"I promise I'll be back...unfortunately, health does not wait and it's something even I can't schedule around our shows... As they say, 'We humans make plans, and God laughs...' I love you all and will be back with you soon." Read morehere.
The wild revelation came when Manson was talking to Consequence of Sound about a recent line of $195 Justin Bieber T-shirts that were just old Marilyn Manson shirts with Bieber's name tacked onto the back.
"He was [already] wearing the shirt that had his name on my shirt, and he said to me, 'I made you relevant again,'" Manson revealed, adding that Bieber was proud to say the shirts were his idea. "Bad mistake to say to me," snarled Manson.
"The next day I told him I'd be at his soundcheck at Staples Center to do 'Beautiful People,'" Manson added, never intending to actually appear or perform with Bieber. But the self-proclaimed Antichrist Superstar said that the pop star believed Manson would show "because he was that stupid."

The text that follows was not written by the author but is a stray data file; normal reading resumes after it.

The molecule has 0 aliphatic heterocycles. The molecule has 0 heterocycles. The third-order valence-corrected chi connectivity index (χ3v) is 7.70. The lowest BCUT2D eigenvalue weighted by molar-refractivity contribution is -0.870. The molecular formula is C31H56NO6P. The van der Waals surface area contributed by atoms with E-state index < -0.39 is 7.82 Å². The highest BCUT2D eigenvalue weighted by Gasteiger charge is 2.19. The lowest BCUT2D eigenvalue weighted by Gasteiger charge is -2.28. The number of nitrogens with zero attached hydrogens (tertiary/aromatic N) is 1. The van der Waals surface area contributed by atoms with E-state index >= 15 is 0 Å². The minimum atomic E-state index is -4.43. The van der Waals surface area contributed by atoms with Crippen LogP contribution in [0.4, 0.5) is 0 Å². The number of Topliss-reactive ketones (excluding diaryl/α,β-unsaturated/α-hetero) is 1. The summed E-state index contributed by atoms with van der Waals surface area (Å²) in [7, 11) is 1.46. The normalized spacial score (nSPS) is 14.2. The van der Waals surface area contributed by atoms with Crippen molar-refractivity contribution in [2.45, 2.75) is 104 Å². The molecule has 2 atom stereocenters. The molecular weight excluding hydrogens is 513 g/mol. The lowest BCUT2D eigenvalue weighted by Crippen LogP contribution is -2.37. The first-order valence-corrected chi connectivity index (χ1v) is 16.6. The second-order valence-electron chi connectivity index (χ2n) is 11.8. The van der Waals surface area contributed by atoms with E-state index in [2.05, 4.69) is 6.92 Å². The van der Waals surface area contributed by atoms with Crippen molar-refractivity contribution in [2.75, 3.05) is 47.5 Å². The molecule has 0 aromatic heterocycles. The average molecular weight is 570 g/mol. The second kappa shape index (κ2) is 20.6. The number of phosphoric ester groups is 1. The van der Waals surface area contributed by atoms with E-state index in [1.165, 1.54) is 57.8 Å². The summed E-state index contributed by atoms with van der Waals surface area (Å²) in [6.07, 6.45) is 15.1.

Manson was much happier to reveal he took all of the profits from the T-shirts, explaining that "They didn't even fight, they were just like, 'yea, we already know, we did wrong, so here's the money.'"
"He was a real piece of s- in the way he had the arrogance to say that [he made me relevant again]," Manson seethed. "He was a real touchy-feely guy, too, like, 'Yo yo bro!' And touches you when he's talking. I'm like, you need to stand down, you're d- height on me, ok? Alright? So stand down, son." Read morehere.